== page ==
Sunday, June 17, 2007

the leopard in the machine

I’ve finished Matthiessen’s The Snow Leopard, which has been on the Reading List for many years. Way back, I read his Wildlife in America, a chronicle of the extermination and extirpation of species in the New World with the coming of the Europeans, and In the Spirit of Crazy Horse, a chronicle of the genocide of the native Americans (a book kept off the shelves for nearly a decade by the then-governor of South Dakota) continuing right through the case of Leonard Peltier. So I’ve always been curious about TSL, which is usually referred to in the context of its Buddhism. Buddhism’s something I know little about, even though I’ve seen Uma’s dad slap hands in debate with a Rinpoche.

The book’s a very interesting trip. In every sense. As I read, I kept thinking of Godot in the mountains at the top of the world. Like Godot, the snow leopard is never seen by our seeker. Tracks and scat, yes, but no long-tailed mountain cat. Despair at not meeting animal, god, or ghost? No, not at all… for, after all, we must go on. As a bird watcher, and a no sucker for Hollywood-endings, I was already prepared to miss the rare and elusive animal. Perhaps next time. Or perhaps never. (And the yeti, too.) No sense in fretting until then.

Between denial and desire, or the flagellations of Ramadan and the fleshpots of Euston, how do we deal with suffering, with pain, and the terrible human awareness of our death? Why, we invent religion, of course, philosophies of explanation and exculpation. I never signed on to any of the monotheisms, all that stern sky god/angry old man and narcissistically-conceived son/sun messenger/errand boy prophet, and promises of an afterlife. But the self study of the east is most interesting, more adult in so many ways.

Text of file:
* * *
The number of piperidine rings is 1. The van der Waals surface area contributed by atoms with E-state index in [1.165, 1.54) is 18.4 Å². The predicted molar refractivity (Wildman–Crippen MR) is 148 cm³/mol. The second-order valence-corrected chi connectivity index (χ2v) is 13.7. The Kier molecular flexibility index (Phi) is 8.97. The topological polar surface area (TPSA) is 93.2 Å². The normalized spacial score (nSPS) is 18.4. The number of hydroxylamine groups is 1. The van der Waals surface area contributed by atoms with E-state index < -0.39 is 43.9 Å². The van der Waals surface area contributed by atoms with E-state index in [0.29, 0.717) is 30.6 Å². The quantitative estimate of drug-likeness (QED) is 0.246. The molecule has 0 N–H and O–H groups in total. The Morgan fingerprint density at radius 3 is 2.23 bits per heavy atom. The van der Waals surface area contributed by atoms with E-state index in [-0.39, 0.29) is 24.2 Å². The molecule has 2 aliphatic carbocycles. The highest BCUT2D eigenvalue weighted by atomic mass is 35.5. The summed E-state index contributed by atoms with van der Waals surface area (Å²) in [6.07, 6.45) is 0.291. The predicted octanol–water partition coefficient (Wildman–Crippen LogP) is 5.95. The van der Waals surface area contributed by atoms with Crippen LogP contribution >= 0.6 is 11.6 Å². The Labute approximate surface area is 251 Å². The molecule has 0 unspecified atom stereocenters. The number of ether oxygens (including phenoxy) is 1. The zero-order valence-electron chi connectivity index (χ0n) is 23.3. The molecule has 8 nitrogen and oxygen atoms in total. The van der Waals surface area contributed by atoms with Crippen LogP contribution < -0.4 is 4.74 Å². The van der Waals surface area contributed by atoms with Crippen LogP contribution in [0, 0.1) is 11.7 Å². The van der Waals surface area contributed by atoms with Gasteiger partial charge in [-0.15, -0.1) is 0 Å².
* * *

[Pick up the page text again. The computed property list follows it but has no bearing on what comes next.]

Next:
Meanwhile, I stand with the atheists, agnostics, and liberal denominations against the fundamentalist assault on secular pluralistic democratic civilization, rationalism & scientific inquiry, and sexuality as a lovely and loving expression of our humanity. (All fundamentalisms are alike in their misogyny.) I do believe in one commandment, although I can’t say I always follow it: treat others as you would be treated by them. The rest, as the good rabbi said, is commentary. Meanwhile, the Capitalist Christ so prevalent in America, a version of our perennial self-help/help-yourself ethos, seems to me to be a grotesque perversion of teachings. And people who have relationships with invisible friends or suburban cults based on mysterious golden plates conveniently “returned” once they were translated? Please.

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